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Re: [RFC 11/32] xfs: convert to struct inode_time

To: Roger Willcocks <roger@xxxxxxxxxxxxxxxx>
Subject: Re: [RFC 11/32] xfs: convert to struct inode_time
From: Chuck Lever <chuck.lever@xxxxxxxxxx>
Date: Mon, 2 Jun 2014 15:04:27 -0400
Cc: Arnd Bergmann <arnd@xxxxxxxx>, Nicolas Pitre <nicolas.pitre@xxxxxxxxxx>, linux-arch@xxxxxxxxxxxxxxx, Linux NFS Mailing List <linux-nfs@xxxxxxxxxxxxxxx>, LKML Kernel <linux-kernel@xxxxxxxxxxxxxxx>, lftan@xxxxxxxxxx, Christoph Hellwig <hch@xxxxxxxxxxxxx>, john.stultz@xxxxxxxxxx, "H. Peter Anvin" <hpa@xxxxxxxxx>, linux-fsdevel <linux-fsdevel@xxxxxxxxxxxxxxx>, geert@xxxxxxxxxxxxxx, tglx@xxxxxxxxxxxxx, xfs@xxxxxxxxxxx, joseph@xxxxxxxxxxxxxxxx
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On Jun 2, 2014, at 2:58 PM, Roger Willcocks <roger@xxxxxxxxxxxxxxxx> wrote:

> 
> On Mon, 2014-06-02 at 11:04 -0400, Chuck Lever wrote:
> 
>> NFSv2/3 timestamps are a pair of unsigned 32-bit values: one value for
>> seconds since midnight GMT Jan 1, 1970, and one value for nanoseconds.
>> (See the definition of nfstime3 in RFC 1813).
>> 
> 
> nfstime3 could be extended by redefining the otherwise unused
> nanoseconds bits{31,30} as seconds{33,32}, to give a (signed) 34-bit
> seconds field and an unsigned 30-bit nanoseconds field.
> 
> This could represent 1970 +/- 272 years.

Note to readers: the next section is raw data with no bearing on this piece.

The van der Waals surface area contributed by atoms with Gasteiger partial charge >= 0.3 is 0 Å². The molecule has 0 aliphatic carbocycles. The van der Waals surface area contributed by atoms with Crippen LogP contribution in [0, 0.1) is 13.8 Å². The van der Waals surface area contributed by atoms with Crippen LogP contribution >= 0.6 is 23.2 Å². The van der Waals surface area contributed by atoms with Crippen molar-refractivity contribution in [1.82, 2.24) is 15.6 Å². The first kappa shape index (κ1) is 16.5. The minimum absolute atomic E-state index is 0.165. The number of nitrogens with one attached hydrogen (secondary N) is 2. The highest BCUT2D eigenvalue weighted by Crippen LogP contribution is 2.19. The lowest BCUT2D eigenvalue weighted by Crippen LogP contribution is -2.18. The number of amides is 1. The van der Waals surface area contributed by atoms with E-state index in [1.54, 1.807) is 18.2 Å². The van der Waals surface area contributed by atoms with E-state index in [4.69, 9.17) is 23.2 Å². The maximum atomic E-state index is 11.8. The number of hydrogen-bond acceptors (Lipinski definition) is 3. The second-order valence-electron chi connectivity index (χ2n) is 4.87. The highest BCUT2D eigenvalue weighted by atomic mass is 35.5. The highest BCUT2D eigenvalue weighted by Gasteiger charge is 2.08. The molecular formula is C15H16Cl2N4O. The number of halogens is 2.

> 
> Servers could indicate they can understand the extended time format by
> adding a new FSINFO capability - FSF3_CANSETTIME_EX.
> 
> Clients would use a new SET_TO_CLIENT_TIME_EX time_how enum when sending
> timestamps so old servers would be protected from new clients.

You would have to get the IETF’s NFSv4 working group to sign off on
this change. Otherwise, Linux would be the only NFSv3 implementation
that supports the extension.

But I suspect the answer you’d get is “Use NFSv4.”

> Old clients don't need to be protected from new servers because the
> on-the-wire bit pattern for dates between 1970 and 2106 stays the same,
> so they're no worse off than they were before.
> 
> Arguably the new server ought to clamp out-of-range timestamps before
> sending them to old clients but that would need per-client state (and
> nfs3 is stateless.)

There’s no reliable way in NFSv3 for clients and servers to identify
the software running on the peer.

Practically speaking, you should assume that the NFSv3 protocol is never
going to change.

--
Chuck Lever
chuck[dot]lever[at]oracle[dot]com



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